Then.., The Donald won the election and became the new POTUS-elect. I would have happily have paid for a return flight just to see the look on their faces when they crawled out of their hotel beds with their stinking hangovers, only to find that their worst ever fears had come true. MWAHAHAHAAAAAA! }:o) Schadenfreude is a wonderful thing, especially after nearly 30 years of putting up with their CAGW crap.

    • Dreadnought, never begrudge anyone for enjoying themselves on another’s dime. I’ve done it many times!
      Everyone should remember, though, one must pay the piper. Also, we should keep in mind that the funder will not invite you back unless you sing their praise.
      With The Donald triumphant (haha, haha, haha, ad infinitum), tit-suckers better adjust their aim.

  40. Ernest Bush commented : “…those Chinese. They are about to learn that he can’t be pushed around like Obama….”
    Obama didn’t/doesn’t need any pushing. His compliance is self motivated to attain the Progressive’s goal of wealth redistribution. Some are accusing Trump of fostering isolationism with his stated trade policies when in fact it’s nothing more than returning America to it’s preeminence as an industrial leader. The whole “outsourcing” scam was an exercise like AGW to cripple industrial countries.

  41. What a rubbish post! Trump principled? Currenly he’s the subject of a staggering 75 court cases, including several rape accusations. Hardly surprising considering his boast of how he “picks up” women by grabbing their vagina! Really Eric? Would you like your wife or daughter to meet him? He also has a long history of stripping companines, then not paying workers their rightful dues after the company becomes insolvent? Principled??? This post is another disgrace and this blog is starting to look like a moronic, fact free, right wing propaganda machine.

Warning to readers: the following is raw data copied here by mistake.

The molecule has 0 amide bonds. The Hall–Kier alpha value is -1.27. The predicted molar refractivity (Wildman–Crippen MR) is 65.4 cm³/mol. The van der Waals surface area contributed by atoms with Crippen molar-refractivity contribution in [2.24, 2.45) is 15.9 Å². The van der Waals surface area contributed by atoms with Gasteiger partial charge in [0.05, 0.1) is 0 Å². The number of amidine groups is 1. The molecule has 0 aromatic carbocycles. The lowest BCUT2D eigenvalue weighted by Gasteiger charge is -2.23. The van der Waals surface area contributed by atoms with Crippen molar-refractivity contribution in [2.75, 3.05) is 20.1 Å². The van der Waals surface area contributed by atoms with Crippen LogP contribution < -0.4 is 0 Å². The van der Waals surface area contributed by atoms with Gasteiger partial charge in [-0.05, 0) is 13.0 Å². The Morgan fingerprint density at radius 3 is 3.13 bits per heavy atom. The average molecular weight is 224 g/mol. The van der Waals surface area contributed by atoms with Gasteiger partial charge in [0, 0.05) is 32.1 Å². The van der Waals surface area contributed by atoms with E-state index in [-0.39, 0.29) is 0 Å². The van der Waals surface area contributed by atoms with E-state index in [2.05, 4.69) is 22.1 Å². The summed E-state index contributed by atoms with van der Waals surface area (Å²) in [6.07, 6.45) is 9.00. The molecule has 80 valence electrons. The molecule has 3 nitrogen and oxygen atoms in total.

• Richard, try getting more of your news off the web, or a wider choice in biases.
      Trump was in construction and real estate, which is notoriously liitigeous. As he was invovlved in some 500 operations, 75 current suits are on the low side. I was in construction, and ended up using legal processes several times, but did not have the resources to press several good cases. Trump has a policy of not settling suits, which pays off if one has the money to keep lawyers on the payroll.
      Most of “climate science” is overtly political, and trying to avoid any mention of politics is in my experience a tactic of the CAGW true believers.

      • Trump was in construction and real estate, which is notoriously liitigeous. … Trump has a policy of not settling suits, …

        Didn’t realize that. It takes some pressure off his otherwise pretty quarrelsome image.

    • #1 – Trump is principled. You just do not like his principles.
      #2 – Trump boasted no such thing. If you are going to use his locker room talk against him, at least get it right. Lies upon lies do not make even a kernel of truth.
      You are going to have a miserable 4 years if you cannot even get the slurs and slanders correct.

  42. “Mr Trump is a well-known climate change sceptic and has threatened to remove America from the treaty.”
    What *treaty* is this? She can’t be referring to the Paris agreement, agreed to by soon-to-be private citizen Barack Obama, can she?